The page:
Swallows and starlight: Memories of Brampton Bryan

Castle

Our journey started in Hertfordshire and finished in Herefordshire; two places often confused on address labels, but they are very different! We towed the press for 4.5 hours before arriving at our destination for the weekend – Aardvark Books at Brampton Bryan, deep in the quiet lanes of the ‘Marcher’ land of England and Wales. For centuries this border country was roamed by soldiers and the region is dotted with fortifications, although peace now reigns supreme. We were there to commemorate the local siege of 1643, as mentioned in last week’s post.

Having set up the press in the barn that looked out over the rest of the Living History display, we went to camp in the adjoining field. The usual residents are sheep and they had been moved out for the duration, but in the morning we looked out to see dozens of swallows there for the summer. They perched on telephone lines before swooping down en masse to take their breakfast on the wing – curving, swerving, diving and climbing to catch unwary insects emerging from the dewy grass.

Time to start the display! There are many artists and craftsmen in these hidden hills, perhaps attracted both by the beauty of the landscape and the nearness of Ludlow, a town known for quality food and artisan skills. So, many visitors knew what they were looking at, and asked interesting questions.

It wasn’t all work- there was time to browse the shelves of the Book Barn, which houses an enormous number of second hand books on every subject. The Living History cooks provided an excellent lunch, and of course, when the main attraction – the battle – took place, everyone flocked outside to see it, leaving us time to have a drop of tea and a rest.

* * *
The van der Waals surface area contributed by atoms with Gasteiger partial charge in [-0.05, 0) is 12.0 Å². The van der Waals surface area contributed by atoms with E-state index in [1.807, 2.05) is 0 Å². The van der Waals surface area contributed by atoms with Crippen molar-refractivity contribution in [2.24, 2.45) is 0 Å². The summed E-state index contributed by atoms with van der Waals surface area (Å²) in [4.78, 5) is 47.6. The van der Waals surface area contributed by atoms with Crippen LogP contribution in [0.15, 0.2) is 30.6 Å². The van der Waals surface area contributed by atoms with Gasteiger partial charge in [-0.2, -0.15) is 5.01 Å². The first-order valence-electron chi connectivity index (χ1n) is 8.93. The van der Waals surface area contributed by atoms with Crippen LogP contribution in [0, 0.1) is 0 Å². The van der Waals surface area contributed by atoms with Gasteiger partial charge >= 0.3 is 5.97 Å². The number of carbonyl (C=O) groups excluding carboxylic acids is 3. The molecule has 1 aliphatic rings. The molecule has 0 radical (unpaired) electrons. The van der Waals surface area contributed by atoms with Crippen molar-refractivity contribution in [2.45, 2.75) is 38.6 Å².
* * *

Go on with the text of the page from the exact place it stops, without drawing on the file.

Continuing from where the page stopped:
astronomer

When the day was over, our hosts had organised a barbecue and after that as night fell, we sat round the camp fire with talk, songs and laughter. It was a moonless, clear night – shivery cold after a warm day. One of the number pointed above. “I can see the Milky Way!” We looked up to see thousands of stars in the black night sky. Some fun was had in spotting satellites and shooting stars, but mainly the mood was one of awe at the sight of the universe beyond our planet. Back home the night sky is generally street-light orange. I guess that’s the difference between Herefordshire and Hertfordshire.

Thank you to Aardvark Books for inviting the Press to your event which proved to be a weekend that will live long in the memory.

One of the quietest corners of England

One of the quietest corners of England

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